I know I gave major props to Mitt Romney in an earlier post about “job creation” and the silly season. An editorial in today’s Wall Street Journal has me rethinking that praise:
Mitt Romney rolled out a major chunk of his economic agenda yesterday, and we’ll say this for it: His ideas are better than President Obama’s. Yet the 160 pages and 59 proposals also strike us as surprisingly timid and tactical considering our economic predicament. They’re a technocrat’s guide more than a reform manifesto.
Ouch. And there’s more:
Where the Governor is less persuasive is on the larger issues of taxes, spending, entitlements and trade. Here he ducks and covers more than he needs to.
On taxes, Mr. Romney would immediately cut the top corporate income-tax rate to 25% from 35%. His advisers say there’s already a bipartisan consensus that the U.S. rate hurts American companies, and they’re right. Even Mr. Obama agrees.
But on other taxes, Mr. Romney shrinks from a fight. He says he favors tax reform with lower individual tax rates but only “in the long run.” His advisers say that means in the first two years of his Presidency, but then why not sketch out more details?
The answer may lie in his proposal to eliminate the capital gains tax—but only for those who earn less than $200,000 a year. This eviscerates most of the tax cut’s economic impact and also suggests that he’s afraid of Mr. Obama’s class warfare rhetoric. He even picked Mr. Obama’s trademark income threshold for the capital gains cut-off.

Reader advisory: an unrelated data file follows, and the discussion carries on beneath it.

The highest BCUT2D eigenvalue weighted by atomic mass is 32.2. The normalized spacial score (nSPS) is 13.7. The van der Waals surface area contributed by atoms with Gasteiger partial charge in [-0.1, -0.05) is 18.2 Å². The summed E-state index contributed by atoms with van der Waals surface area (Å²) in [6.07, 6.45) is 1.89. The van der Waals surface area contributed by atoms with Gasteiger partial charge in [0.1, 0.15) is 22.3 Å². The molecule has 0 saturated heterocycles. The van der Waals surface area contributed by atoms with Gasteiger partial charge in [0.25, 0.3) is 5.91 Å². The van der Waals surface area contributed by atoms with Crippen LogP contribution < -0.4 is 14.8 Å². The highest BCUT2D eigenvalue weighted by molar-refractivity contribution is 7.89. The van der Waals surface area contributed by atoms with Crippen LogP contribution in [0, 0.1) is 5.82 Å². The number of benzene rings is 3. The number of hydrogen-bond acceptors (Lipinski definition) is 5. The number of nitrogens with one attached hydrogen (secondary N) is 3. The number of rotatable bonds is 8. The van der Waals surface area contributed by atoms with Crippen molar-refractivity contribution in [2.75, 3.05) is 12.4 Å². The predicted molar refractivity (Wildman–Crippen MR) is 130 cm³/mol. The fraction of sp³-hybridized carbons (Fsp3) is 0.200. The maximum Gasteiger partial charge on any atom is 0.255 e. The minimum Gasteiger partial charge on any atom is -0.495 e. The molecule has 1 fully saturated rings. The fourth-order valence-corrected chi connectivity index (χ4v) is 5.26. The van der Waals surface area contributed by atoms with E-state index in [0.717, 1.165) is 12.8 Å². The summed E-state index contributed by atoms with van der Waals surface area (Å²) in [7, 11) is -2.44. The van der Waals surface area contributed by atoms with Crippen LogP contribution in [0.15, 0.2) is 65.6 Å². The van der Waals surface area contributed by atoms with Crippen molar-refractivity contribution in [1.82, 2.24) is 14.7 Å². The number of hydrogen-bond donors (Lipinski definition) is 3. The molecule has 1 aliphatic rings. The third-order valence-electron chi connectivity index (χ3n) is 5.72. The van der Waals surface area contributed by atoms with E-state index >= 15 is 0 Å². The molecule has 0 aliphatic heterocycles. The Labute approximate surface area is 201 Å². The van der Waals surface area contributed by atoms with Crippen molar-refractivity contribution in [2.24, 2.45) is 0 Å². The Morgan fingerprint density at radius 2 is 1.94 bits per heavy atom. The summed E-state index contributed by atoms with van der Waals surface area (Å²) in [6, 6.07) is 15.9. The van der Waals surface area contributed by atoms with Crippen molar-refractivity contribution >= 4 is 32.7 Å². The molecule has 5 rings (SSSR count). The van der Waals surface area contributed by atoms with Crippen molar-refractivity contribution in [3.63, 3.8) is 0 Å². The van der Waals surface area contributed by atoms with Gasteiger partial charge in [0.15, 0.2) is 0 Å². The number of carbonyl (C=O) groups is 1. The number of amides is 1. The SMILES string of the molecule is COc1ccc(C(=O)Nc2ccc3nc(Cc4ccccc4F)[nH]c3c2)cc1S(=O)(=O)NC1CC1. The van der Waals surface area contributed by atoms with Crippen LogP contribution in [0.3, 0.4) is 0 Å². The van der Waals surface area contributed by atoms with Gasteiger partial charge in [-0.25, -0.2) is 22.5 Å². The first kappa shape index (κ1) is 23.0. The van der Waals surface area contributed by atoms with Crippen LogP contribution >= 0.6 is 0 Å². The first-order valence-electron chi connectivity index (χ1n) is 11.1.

If Mr. Romney thinks this will let him dodge a class warfare debate, he’s fooling himself. Democrats will hit him anyway for opposing Mr. Obama’s proposal to raise taxes on higher incomes, dividends and capital gains in 2013. Perhaps Mr. Romney feels that his wealth and background make him especially vulnerable to the class charge, but if he won’t openly make the economic case for lower tax rates he’ll never get Congress to go along.
Take the fight to the class warfare demagogues, Mitt. There are A LOT of mom-and-pop diners and hardware stores that make $200,000 a year with owners who DO NOT live like kings. Conservatism and the free market are NOT about punishing people for working hard and accumulating wealth. The GOP needs to clearly identify itself as the group that wants to remove the bureaucratic yoke and unleash the full power of people’s sweat equity.
Let people work as hard as they can (or want to) and reap the rewards of that work without being punished by BIG BROTHER. Don’t play Barry-O’s game. You guys got an incredible mandate in 2010 to sock it to Barry-O and his team. Now, stop tip-toeing around and get to it.
The last line of the Journal op-ed really socks it to Romney — identifying the biggest obstacle blocking his move into 1600 Penn:
The biggest rap on Mr. Romney as a potential President is that it’s hard to discern any core beliefs beyond faith in his own managerial expertise. For all of its good points, yesterday’s policy potpourri won’t change that perception.
I think it was President Mike Dukakis who once said: “It’s not about ideology, it’s about competence.”